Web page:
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India’s Corruption Dilema – Analysis


At a time when the United Nations has been advocating complete intolerance against all forms of corruption, India – a signatory to the international anti-corruption convention is virtually on her way to squeeze out a benign structure sans teeth for scrutinizing the mammoth establishment.

The behemoth, one must understand, is riddled with sporadic malpractices across the spectrum. It is indeed unfortunate that a nation espousing political rectitude finds itself languishing with the most depraved States.


In fact the country is rated as the fourth most corrupt among 16 nations of the Asia Pacific. A Hong Kong based reputed business consultancy firm has rated India at 8.67 on a scale of zero to ten with the high end being stipulated for worst cases. Yet, there is a strange administrative and political reluctance to take this menace head on.

Finance Minister Pranab Mukherjee might have commissioned a study to estimate the exact amount of unaccounted money generated within the system, the report in all probability will end up being stashed among hundreds of files in some discrete corner.

Obligated by the provisions of the UN Convention against Corruption calling for strong legislative instrument and trembled by a series of domestic scandals ranging from illegal sale of telecom licenses to property loans granted by state-owned financial institutions, interjected in between by military housing scam involving the highest leadership and siphoning of Commonwealth Games fund – Prime Minister Manmohan Singh’s government grudgingly accepted the popular demand for a citizen’s ombudsman law.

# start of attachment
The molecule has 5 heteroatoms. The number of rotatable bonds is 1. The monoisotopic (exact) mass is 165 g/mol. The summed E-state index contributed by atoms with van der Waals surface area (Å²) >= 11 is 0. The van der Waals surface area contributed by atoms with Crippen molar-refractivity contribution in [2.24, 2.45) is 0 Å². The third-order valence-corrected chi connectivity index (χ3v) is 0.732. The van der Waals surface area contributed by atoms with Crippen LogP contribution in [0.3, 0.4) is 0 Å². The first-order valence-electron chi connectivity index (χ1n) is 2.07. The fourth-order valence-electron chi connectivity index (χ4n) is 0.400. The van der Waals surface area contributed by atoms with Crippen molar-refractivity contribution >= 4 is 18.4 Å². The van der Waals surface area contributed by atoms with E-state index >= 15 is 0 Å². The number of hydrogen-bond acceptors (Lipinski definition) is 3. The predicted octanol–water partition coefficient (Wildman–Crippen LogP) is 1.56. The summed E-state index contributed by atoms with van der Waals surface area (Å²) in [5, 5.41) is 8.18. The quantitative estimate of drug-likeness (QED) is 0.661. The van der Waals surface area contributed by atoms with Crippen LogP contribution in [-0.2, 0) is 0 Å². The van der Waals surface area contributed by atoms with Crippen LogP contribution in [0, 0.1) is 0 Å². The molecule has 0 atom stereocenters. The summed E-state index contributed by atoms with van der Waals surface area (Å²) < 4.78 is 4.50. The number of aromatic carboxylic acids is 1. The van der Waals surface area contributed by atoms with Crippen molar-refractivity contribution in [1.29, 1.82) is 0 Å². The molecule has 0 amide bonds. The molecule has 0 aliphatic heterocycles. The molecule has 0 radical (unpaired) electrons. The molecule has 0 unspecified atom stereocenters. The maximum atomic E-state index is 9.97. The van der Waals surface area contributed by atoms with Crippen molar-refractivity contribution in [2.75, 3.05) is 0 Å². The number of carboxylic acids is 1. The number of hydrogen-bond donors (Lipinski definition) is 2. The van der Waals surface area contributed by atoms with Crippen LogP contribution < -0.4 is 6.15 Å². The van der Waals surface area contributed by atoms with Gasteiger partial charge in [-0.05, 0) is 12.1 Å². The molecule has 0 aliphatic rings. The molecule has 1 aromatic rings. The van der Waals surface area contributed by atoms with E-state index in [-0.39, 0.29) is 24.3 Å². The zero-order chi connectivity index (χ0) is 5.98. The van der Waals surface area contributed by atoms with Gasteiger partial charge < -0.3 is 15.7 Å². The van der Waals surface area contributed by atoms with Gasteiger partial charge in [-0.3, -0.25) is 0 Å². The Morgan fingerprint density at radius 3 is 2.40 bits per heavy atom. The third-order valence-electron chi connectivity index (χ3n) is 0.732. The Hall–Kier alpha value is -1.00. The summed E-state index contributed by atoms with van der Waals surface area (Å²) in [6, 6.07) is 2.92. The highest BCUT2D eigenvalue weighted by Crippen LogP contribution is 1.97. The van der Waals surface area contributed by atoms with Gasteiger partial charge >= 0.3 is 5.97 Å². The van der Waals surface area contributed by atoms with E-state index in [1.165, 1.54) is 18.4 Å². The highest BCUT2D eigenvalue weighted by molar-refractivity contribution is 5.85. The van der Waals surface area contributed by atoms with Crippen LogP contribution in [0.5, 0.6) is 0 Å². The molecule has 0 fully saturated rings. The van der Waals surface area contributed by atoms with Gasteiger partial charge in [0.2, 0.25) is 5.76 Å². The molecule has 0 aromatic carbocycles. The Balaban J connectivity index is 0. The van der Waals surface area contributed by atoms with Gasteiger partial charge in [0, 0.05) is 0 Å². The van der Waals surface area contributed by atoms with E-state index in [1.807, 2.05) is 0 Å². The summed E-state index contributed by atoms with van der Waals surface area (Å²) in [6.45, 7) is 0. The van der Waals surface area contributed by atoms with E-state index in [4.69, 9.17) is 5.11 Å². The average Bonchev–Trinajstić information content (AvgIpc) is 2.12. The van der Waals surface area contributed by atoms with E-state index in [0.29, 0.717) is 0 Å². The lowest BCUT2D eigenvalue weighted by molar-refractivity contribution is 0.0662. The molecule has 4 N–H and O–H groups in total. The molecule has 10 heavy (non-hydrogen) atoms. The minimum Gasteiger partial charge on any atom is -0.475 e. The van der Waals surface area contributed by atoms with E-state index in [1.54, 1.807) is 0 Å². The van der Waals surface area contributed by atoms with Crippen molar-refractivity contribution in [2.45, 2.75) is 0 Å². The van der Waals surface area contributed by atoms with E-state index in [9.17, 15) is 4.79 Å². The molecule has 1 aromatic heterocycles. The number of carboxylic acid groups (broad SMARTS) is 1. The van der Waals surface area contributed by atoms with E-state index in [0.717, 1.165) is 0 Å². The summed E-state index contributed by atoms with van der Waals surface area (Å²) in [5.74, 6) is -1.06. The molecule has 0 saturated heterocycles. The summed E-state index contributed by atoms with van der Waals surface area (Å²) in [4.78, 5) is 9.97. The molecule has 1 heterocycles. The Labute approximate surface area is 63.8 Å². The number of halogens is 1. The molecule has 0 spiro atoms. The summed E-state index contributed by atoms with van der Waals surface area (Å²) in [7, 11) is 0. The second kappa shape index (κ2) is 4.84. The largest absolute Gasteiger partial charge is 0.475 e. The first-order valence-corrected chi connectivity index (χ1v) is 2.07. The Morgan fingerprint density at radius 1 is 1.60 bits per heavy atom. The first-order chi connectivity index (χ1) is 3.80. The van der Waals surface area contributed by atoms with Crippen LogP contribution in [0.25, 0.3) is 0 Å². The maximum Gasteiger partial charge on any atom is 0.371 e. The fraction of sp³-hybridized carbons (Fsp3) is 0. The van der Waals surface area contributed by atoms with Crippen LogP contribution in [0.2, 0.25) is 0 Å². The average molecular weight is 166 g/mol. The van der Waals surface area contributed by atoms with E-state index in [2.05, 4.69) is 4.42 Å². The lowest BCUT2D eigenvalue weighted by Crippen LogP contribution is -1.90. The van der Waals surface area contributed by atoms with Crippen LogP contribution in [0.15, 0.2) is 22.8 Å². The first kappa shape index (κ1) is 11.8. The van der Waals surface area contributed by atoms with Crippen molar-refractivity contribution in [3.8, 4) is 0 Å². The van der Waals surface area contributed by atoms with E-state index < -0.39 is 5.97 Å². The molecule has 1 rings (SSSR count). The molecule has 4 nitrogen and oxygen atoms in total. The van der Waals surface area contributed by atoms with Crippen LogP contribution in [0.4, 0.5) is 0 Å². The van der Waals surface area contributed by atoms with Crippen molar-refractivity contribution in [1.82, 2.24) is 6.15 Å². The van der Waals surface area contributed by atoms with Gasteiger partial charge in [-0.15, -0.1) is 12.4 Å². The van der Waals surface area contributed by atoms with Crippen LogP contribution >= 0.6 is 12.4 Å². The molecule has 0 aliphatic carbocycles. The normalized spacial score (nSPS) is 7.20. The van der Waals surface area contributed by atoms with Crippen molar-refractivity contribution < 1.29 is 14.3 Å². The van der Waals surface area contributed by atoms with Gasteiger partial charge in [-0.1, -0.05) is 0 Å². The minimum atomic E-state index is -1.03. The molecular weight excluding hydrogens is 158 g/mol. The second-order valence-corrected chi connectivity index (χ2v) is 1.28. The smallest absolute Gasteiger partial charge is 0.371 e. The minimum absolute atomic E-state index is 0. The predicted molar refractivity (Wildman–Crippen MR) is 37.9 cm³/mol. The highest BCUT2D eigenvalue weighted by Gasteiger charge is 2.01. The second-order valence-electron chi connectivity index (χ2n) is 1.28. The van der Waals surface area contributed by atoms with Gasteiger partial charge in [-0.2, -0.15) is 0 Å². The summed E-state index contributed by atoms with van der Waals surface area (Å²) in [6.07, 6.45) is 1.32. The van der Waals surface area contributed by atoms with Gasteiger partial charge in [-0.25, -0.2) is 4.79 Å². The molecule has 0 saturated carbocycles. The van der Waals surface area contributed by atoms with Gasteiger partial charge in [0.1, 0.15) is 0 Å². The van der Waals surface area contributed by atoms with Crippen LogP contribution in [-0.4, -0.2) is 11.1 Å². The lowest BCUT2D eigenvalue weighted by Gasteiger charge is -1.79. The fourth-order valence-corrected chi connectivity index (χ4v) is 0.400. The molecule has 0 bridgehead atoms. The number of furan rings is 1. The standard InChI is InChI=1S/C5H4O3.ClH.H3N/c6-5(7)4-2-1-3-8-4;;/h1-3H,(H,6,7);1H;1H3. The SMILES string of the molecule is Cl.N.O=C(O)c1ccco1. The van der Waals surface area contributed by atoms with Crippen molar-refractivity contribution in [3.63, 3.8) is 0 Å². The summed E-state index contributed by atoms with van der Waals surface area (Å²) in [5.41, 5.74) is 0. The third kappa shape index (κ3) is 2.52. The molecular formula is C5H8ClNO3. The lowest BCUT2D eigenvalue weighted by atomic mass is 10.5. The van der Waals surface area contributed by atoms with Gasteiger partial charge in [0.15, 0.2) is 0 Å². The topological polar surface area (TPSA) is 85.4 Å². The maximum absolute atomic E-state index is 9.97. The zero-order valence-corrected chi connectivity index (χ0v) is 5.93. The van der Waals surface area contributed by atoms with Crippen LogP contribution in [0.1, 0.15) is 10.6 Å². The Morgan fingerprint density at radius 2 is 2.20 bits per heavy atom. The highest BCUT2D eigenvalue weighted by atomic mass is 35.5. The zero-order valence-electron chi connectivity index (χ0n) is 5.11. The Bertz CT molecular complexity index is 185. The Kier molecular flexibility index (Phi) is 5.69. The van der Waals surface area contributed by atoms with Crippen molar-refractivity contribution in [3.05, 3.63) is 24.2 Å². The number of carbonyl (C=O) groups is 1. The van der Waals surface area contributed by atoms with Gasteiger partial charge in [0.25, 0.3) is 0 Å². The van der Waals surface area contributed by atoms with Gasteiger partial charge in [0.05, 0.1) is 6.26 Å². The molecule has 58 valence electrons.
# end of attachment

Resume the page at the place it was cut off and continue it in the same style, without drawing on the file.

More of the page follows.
Having kneeled before the collective anger of masses who have been lending their voices against corruption frequently, the government instituted a drafting committee composed of civil society members and senior ministers to prepare the broad parameters of an ombudsman bill that aims at creating an independent authority for investigating corruption cases within a stipulated time frame.

The drafting committee is mandated with the primary objective of setting the ground for providing constitutional cover to this body so that they can prosecute political and judicial executives too. However, right from inception the entire process is bespattered by all sorts of crude accusations and assertions emerging from both ends.

From call to arms in fighting graft to labeling the apolitical personalities as opposition stooges and indicting them for attempting to paralyze an elected government – the no holds barred game continues. In all fairness the irrational behavior of the ruling establishment has abetted a serious confrontation.

The civil society representatives are at loggerheads with the government for attempting to insulate the office of Prime Minister and high Judiciary from a genuine anti-corruption investigation. This move to make an exception for the Prime Minister contravening the provisions of Indian constitution has raised several eyebrows.